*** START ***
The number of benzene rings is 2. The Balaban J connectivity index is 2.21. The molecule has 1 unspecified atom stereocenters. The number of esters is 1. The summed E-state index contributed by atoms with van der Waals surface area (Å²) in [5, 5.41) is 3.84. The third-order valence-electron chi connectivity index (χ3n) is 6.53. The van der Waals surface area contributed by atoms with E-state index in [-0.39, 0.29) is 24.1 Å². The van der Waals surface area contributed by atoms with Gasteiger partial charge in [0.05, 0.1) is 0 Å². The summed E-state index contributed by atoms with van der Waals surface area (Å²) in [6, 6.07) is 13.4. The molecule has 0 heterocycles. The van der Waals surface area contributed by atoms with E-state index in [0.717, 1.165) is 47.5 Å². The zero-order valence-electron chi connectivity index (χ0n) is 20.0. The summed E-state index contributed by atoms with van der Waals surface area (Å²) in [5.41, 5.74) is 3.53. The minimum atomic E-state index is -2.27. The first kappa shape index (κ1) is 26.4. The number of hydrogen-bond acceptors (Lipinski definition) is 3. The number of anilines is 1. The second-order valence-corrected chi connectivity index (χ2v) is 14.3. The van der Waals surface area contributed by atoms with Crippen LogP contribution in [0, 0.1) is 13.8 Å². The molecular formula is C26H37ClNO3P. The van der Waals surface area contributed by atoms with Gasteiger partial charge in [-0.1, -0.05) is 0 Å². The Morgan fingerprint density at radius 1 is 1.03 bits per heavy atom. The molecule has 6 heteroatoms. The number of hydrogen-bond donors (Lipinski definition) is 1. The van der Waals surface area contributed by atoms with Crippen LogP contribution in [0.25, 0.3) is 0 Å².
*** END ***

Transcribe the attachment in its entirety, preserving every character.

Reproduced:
The number of benzene rings is 2. The Balaban J connectivity index is 2.21. The molecule has 1 unspecified atom stereocenters. The number of esters is 1. The summed E-state index contributed by atoms with van der Waals surface area (Å²) in [5, 5.41) is 3.84. The third-order valence-electron chi connectivity index (χ3n) is 6.53. The van der Waals surface area contributed by atoms with E-state index in [-0.39, 0.29) is 24.1 Å². The van der Waals surface area contributed by atoms with Gasteiger partial charge in [0.05, 0.1) is 0 Å². The summed E-state index contributed by atoms with van der Waals surface area (Å²) in [6, 6.07) is 13.4. The molecule has 0 heterocycles. The van der Waals surface area contributed by atoms with E-state index in [0.717, 1.165) is 47.5 Å². The zero-order valence-electron chi connectivity index (χ0n) is 20.0. The summed E-state index contributed by atoms with van der Waals surface area (Å²) in [5.41, 5.74) is 3.53. The minimum atomic E-state index is -2.27. The first kappa shape index (κ1) is 26.4. The number of hydrogen-bond acceptors (Lipinski definition) is 3. The number of anilines is 1. The second-order valence-corrected chi connectivity index (χ2v) is 14.3. The van der Waals surface area contributed by atoms with Crippen LogP contribution in [0, 0.1) is 13.8 Å². The molecular formula is C26H37ClNO3P. The van der Waals surface area contributed by atoms with Gasteiger partial charge in [-0.1, -0.05) is 0 Å². The Morgan fingerprint density at radius 1 is 1.03 bits per heavy atom. The molecule has 6 heteroatoms. The number of hydrogen-bond donors (Lipinski definition) is 1. The van der Waals surface area contributed by atoms with Crippen LogP contribution in [0.25, 0.3) is 0 Å².